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Primary Poetry: Haiku

This week we have been learning how to write a Haiku. A Haiku is a Japanese form of poetry (made slightly famous by the President of the European Union, Herman Van Rompuy- but don’t let that put you off!), which always has 17 syllables over 3 lines. The first line has 5 syllables, the second 7 syllables, and the last line again has 5. A Haiku is usually a poem about nature. As we have been learning about syllables, the Haiku was an interesting way to apply that knowledge. The book we are using for grammar/English studies is Language Lessons for the Elementary Child. This helped guide The Girl through the lesson, pointing her gently in the right direction. Haiku Review: A Haiku has 17 sylables. A three lined poem First line has 5 syllables, second 7, third 5. It is a poem about nature. Share this:PrintFacebookTwitterEmailLike this:Like...

Nature for the Soul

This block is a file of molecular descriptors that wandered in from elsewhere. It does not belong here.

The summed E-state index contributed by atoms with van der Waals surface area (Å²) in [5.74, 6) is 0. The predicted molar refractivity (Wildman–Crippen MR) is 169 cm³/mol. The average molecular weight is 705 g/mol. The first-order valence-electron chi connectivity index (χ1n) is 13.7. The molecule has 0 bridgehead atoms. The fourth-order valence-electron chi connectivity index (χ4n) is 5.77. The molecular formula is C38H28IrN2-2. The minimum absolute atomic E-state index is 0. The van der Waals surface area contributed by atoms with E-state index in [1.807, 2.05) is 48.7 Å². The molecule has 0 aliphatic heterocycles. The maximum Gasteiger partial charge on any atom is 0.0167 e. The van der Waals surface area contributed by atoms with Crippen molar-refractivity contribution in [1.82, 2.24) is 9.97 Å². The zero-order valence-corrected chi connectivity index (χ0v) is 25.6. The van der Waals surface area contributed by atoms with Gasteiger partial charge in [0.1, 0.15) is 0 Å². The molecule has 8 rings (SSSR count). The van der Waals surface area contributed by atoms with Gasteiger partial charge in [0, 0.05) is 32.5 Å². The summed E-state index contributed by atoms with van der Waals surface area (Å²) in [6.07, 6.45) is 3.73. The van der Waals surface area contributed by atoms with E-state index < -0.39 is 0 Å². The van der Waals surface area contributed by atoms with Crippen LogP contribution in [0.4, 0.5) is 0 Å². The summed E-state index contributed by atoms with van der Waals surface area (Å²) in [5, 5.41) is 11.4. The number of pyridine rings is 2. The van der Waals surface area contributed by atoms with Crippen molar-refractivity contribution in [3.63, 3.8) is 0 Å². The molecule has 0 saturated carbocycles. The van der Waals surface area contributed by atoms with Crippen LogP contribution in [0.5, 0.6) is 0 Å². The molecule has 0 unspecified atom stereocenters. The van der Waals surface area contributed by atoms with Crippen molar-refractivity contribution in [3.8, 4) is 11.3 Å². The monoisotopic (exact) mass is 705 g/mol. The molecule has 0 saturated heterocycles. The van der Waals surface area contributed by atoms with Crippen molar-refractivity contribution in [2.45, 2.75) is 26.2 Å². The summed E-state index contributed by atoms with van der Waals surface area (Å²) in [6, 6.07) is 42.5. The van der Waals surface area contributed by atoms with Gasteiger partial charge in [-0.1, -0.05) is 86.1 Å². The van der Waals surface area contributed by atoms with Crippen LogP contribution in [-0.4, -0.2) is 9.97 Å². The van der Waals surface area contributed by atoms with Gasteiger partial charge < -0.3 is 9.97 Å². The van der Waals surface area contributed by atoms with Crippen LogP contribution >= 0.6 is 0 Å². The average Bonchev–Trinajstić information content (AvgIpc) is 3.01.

When the deciduous or broadleaf woodlands are alive with the color of Spring and Summer, and wonderfully noisy the symphony of bird song, there is no finer place to be. As the colors of Summer pass and the days cool the woodland is wonderfully mellow, as well as breathtakingly beautiful. Even during the grey Winter months, when the ground is frozen hard and everything appears lifeless, even in these barren months the forests retain a certain beauty. As many know by instinct, science is beginning to prove: exposure to nature is beneficial to mind, body and soul! And it is especially beneficial to children. Country Parks and wilderness areas has something to offer all the family. The gentle walks are a perfect way to start a new exercise regime, especially if your fitness levels are quite low. And the play areas offer outlets for children of all ages, helping you to see your children increase their activity levels in a fun way! Research has shown that regular contact with nature is highly beneficial to childrens’ emotional, mental and physical development. Children with ADHD are soothed by regular contact with nature, resulting in them achieving higher levels of concentration. Nature experiences also boost children’s immune system and aid brain development: with improvements in observational skills and reasoning. In fact studies show that nature experiences better stimulate a child in all areas of development when contrasted to indoor experiences. Furthermore research seems to suggest the greener the better! In new research Dr. Stephen R. Kellert of Yale University has found “Play in nature, particularly during the critical period of middle childhood, appears to be an especially important time for developing the capacities for creativity, problem-solving, and emotional and intellectual development.” The thinking behind the theories is that nature, is full of interesting stimuli that trigger our involuntary attention, we cannot help but notice the beauty of our environment. However, our brain is not laboring to notice these things, unlike a city where we are constantly concentrating on our surroundings, e.g. is that bus about to run me over if I cross the road! Therefore in nature our brain, although receiving stimulation, is doing so in a natural, gentle manner, without the having to make a conscious decision to do so. Thus our brain can enter a more relaxed state. There has been an emphasis lately on the need for children to enjoy less structured play experiences in the open, and to climb trees, and to be less constrained. Children today are too insulated form “danger” and miss out on a healthy...
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